Analysis and Plans, presents an assessment of 1997 survey data and a summary of improvements introduced, as a result of countries' participation in the 1997 Coordinated Portfolio Investment Survey, into national systems for collecting data on international (cross-border) portfolio investment The chapter reviews developments that occurred in international financial markets in the 1980s and 1990s, and the Godeaux Report assessment and recommendations about global data on international portfolio investment flows and stocks. The objectives set for the 1997 survey, the scope of survey results, and the process by which results have been assessed in the chapter. Since publication of the Godeaux Report, substantial expansion and evolution have occurred in exchange and over-the-counter markets for financial derivatives covering a range of financial risks. These markets now have the capacity, in effect, to change the currencies, maturities, and marketability of the financial instruments underlying associated derivative contracts. It is recommended that vigorous efforts should be made to secure the participation of more major investing countries in order to address the under-reporting of global portfolio investment assets and to confirm the reliability of the global data on portfolio investment liabilities.
The 1980s saw an unprecedented growth in the volume and the complexity of international financial transactions (Chart 1). This has been accompanied by a significant deterioration in the coverage and quality of the data. As a result, it has become very difficult, and at times impossible, for policymakers to base judgments on reported balance of payments statistics, particularly statistics on international capital flows. Unless appropriate action is taken, there will almost certainly be a further deterioration, with inevitable consequences for policymaking.
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This paper summarizes recent developments in the relationships between the IMF, member countries, and commercial banks, with specific reference to five European countries. The paper also highlights that Better assessment of trends in the market and of the attitude of commercial banks toward borrowing countries. These would include: a deeper analysis of capital flows, with special attention to interbank transactions; an improvement in the collection of statistical data and additional efforts made by member countries to release adequate information; and a further examination of the usefulness of setting up in the Fund an internal country risk assessment statistical model. The report also suggests that there should be adequate Fund involvement in rescheduling negotiations through discussions with Paris Club members on rescheduling patterns and possibly through an elaboration of guidelines for rescheduling bank claims; appropriate action to cope with liquidity crises; and adequate international cooperation among central banks acting as lenders of last resort.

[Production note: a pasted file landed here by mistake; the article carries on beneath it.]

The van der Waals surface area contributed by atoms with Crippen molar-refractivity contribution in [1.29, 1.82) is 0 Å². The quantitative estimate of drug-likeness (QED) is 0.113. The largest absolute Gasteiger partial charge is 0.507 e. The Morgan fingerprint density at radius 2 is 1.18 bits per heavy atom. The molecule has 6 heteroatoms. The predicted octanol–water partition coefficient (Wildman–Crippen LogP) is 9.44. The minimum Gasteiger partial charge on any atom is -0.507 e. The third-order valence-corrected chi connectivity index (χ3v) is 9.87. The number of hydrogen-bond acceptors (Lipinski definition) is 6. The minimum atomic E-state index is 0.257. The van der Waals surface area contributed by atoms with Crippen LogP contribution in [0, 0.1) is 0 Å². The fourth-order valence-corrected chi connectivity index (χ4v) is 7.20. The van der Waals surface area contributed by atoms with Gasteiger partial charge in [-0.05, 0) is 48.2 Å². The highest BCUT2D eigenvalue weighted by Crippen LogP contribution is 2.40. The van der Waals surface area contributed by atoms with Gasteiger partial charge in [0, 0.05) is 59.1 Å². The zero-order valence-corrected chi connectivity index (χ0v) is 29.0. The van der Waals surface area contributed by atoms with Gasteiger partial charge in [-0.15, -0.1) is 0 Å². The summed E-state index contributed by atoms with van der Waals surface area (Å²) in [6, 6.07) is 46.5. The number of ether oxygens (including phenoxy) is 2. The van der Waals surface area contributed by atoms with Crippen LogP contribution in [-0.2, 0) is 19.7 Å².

International Monetary Fund. External Relations Dept.
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The rapid increase in the external debt of nonindustrial countries since 1973–74 and the corresponding rapid growth in cross-border claims of commercial banks have led to a vulnerable structure of international debt. The risks inherent in the system had been pointed out by observers for several years. These risks materialized in 1982, when the persistence of high positive real interest rates, the deepening recession in industrial countries, and political tensions in several regional areas combined to induce a series of adverse developments:
The Analysis of 1997 Coordinated Portfolio Investment Survey Results and Plans for the 2001 Survey (Analysis and Plans) is intended to complement the Results of the 1997 Coordinated Portfolio Investment Survey (1997 CPIS), which was published by the International Monetary Fund (IMF) in January 2000. This second publication, Analysis and Plans, presents an assessment of 1997 survey data and a summary of improvements introduced, as a result of countries’ participation in the 1997 CPIS, into national systems for collecting data on international (cross-border) portfolio investment.1
The Interim Committee of the Fund’s Board of Governors, in its communique of September 25, 1989, “encouraged the IMF’s Executive Board to continue improving the analytical and empirical framework underlying multilateral surveillance, including the measurement, determinants, and systemic consequences of international capital flows.” At a meeting in December 1989, the Executive Board decided that the Fund should undertake a study on the measurement of international capital flows. To this end, it was agreed that a working party of national and international balance of payments experts, drawn from industrial and developing member countries, be constituted under the chairmanship of Baron Jean Godeaux of Belgium. To support the Working Party, a small group of technical experts was organized and attached to the Statistics Department of the Fund. An interim report was submitted to the Managing Director in December 1990.
During the 20 years from 1960 to 1980, gross external claims of banks in the BIS reporting area4 (including cross-border interbank claims) grew at an average annual rate of about 25 percent. As of December 31, 1983, they amounted to $2,024 billion ($1,085 billion excluding redepositing among reporting banks). Banks located in the United States, the United Kingdom, and offshore centers play a leading role in the expansion of gross external assets, and the U.S. dollar remains the predominant currency, representing almost three fourths of total claims (Table 1).